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Trade & Development

September 2012

TRIPS-Related Patent Flexibilities and Food Security: Options For Developing Countries - Policy Guide

Food security is  as a pressing global challenge. Agricultural innovation is critical to addressing it. Equally important is ensuring that the benefits of such innovation are widely diffused, especially in developing countries.

How should countries design their intellectual property (IP) system to encourage and support agricultural innovation?  

The TRIPS Agreement provides WTO Members with flexibility to implement IP provisions in a way consistent with their agriculture and food security objectives. Yet these flexibilities have received little attention so far.

This Policy Guide seeks to fill this gap by providing an overview of TRIPS-related patent flexibilities that support agriculture and food security. 

This Policy Guide is designed for negotiators and policymakers in the areas of intellectual property, agriculture and food policy as well as breeders, farmers and other members of civil society. It also intended to be a useful tool for providers and recipients of technical assistance in the areas of intellectual property and agriculture.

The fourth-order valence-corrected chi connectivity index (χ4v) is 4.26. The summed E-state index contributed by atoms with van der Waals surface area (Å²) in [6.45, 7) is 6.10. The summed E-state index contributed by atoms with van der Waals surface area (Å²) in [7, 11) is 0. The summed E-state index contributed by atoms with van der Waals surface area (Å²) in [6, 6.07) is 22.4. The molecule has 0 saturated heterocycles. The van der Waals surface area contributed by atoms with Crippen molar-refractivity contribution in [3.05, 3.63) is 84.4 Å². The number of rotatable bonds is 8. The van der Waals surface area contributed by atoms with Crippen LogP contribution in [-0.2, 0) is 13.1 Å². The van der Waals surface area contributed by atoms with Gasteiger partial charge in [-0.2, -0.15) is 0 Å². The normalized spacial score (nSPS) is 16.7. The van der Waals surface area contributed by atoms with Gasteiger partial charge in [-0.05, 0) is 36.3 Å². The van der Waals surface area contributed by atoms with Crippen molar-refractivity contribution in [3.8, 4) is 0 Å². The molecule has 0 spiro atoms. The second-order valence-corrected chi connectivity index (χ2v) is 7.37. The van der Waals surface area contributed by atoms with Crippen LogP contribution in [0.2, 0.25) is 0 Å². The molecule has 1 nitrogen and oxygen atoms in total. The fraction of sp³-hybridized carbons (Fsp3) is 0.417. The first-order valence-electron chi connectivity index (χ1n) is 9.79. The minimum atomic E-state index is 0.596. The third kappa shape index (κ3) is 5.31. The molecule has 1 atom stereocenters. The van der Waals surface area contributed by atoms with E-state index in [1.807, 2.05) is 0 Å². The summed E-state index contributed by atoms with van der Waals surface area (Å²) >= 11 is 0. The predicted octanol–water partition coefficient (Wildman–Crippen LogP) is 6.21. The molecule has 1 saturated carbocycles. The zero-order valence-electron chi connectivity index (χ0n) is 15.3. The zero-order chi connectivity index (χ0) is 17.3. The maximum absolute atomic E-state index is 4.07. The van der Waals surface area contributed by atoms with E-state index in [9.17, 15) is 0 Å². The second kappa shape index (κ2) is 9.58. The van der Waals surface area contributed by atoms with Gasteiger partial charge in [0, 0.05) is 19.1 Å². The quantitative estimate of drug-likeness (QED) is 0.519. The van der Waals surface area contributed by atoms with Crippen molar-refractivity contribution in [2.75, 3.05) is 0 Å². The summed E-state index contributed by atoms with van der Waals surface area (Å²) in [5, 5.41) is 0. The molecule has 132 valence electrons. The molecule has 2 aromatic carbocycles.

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September 2011

Intellectual Property and Biodiversity: Friend or Foe?

This is the report of a panel discussion that considered how Intellectual Property (IP) can help preserve biological diversity, and how IP might undermine such diversity. The discussion looked at some of the fora in which IP and biodiversity issues are being discussed, in particular the World Trade Organization (WTO), the World Intellectual Property Organization (WIPO) and the Convention on Biological Diversity (CBD). Panellists pointed to some likely future directions of policy and thinking in this area.

This panel was organised by QUNO and the Geneva Environment Network.

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February 2011

Food, Biological Diversity and Intellectual Property

The International Union for the Protection of New Varieties of Plants (UPOV) influences global policy relating to agricultural research, as it is the only international organisation with responsibility for plant variety protection.

This report seeks to raise awareness about UPOV’s role and way of working. It aims to provide a point of reference around which key actors – both supportive and critical of current approaches to intellectual property (IP) protection of plants – can engage in discussions and exchange of ideas.